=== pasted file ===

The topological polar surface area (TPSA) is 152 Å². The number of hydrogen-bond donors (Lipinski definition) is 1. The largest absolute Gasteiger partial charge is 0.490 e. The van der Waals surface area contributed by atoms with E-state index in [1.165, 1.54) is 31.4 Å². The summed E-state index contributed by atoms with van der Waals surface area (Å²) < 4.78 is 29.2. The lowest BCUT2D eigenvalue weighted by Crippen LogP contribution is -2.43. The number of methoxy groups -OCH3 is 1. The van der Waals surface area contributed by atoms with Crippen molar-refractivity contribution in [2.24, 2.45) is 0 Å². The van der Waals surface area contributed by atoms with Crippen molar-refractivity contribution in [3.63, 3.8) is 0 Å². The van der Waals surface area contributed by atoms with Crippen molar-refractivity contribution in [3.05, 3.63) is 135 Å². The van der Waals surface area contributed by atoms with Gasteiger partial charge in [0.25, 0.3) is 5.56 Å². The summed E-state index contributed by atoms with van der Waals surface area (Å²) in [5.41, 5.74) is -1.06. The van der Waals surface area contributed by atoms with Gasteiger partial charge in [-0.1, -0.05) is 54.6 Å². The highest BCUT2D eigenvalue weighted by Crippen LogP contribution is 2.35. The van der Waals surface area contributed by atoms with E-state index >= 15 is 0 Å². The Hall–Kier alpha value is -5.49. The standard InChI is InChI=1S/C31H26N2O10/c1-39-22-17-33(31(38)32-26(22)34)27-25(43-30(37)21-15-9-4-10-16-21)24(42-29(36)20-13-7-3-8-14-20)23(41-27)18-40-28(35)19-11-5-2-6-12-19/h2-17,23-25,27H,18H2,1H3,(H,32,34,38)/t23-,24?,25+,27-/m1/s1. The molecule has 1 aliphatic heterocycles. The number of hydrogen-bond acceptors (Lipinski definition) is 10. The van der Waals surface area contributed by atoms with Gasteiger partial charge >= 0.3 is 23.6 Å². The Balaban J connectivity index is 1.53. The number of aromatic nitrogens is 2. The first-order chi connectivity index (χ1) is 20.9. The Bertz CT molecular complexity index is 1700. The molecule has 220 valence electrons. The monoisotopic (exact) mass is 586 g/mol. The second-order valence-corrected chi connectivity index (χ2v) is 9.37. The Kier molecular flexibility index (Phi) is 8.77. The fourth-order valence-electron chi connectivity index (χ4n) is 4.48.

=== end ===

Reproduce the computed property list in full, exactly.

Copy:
The topological polar surface area (TPSA) is 152 Å². The number of hydrogen-bond donors (Lipinski definition) is 1. The largest absolute Gasteiger partial charge is 0.490 e. The van der Waals surface area contributed by atoms with E-state index in [1.165, 1.54) is 31.4 Å². The summed E-state index contributed by atoms with van der Waals surface area (Å²) < 4.78 is 29.2. The lowest BCUT2D eigenvalue weighted by Crippen LogP contribution is -2.43. The number of methoxy groups -OCH3 is 1. The van der Waals surface area contributed by atoms with Crippen molar-refractivity contribution in [2.24, 2.45) is 0 Å². The van der Waals surface area contributed by atoms with Crippen molar-refractivity contribution in [3.63, 3.8) is 0 Å². The van der Waals surface area contributed by atoms with Crippen molar-refractivity contribution in [3.05, 3.63) is 135 Å². The van der Waals surface area contributed by atoms with Gasteiger partial charge in [0.25, 0.3) is 5.56 Å². The summed E-state index contributed by atoms with van der Waals surface area (Å²) in [5.41, 5.74) is -1.06. The van der Waals surface area contributed by atoms with Gasteiger partial charge in [-0.1, -0.05) is 54.6 Å². The highest BCUT2D eigenvalue weighted by Crippen LogP contribution is 2.35. The van der Waals surface area contributed by atoms with E-state index >= 15 is 0 Å². The Hall–Kier alpha value is -5.49. The standard InChI is InChI=1S/C31H26N2O10/c1-39-22-17-33(31(38)32-26(22)34)27-25(43-30(37)21-15-9-4-10-16-21)24(42-29(36)20-13-7-3-8-14-20)23(41-27)18-40-28(35)19-11-5-2-6-12-19/h2-17,23-25,27H,18H2,1H3,(H,32,34,38)/t23-,24?,25+,27-/m1/s1. The molecule has 1 aliphatic heterocycles. The number of hydrogen-bond acceptors (Lipinski definition) is 10. The van der Waals surface area contributed by atoms with Gasteiger partial charge >= 0.3 is 23.6 Å². The Balaban J connectivity index is 1.53. The number of aromatic nitrogens is 2. The first-order chi connectivity index (χ1) is 20.9. The Bertz CT molecular complexity index is 1700. The molecule has 220 valence electrons. The monoisotopic (exact) mass is 586 g/mol. The second-order valence-corrected chi connectivity index (χ2v) is 9.37. The Kier molecular flexibility index (Phi) is 8.77. The fourth-order valence-electron chi connectivity index (χ4n) is 4.48.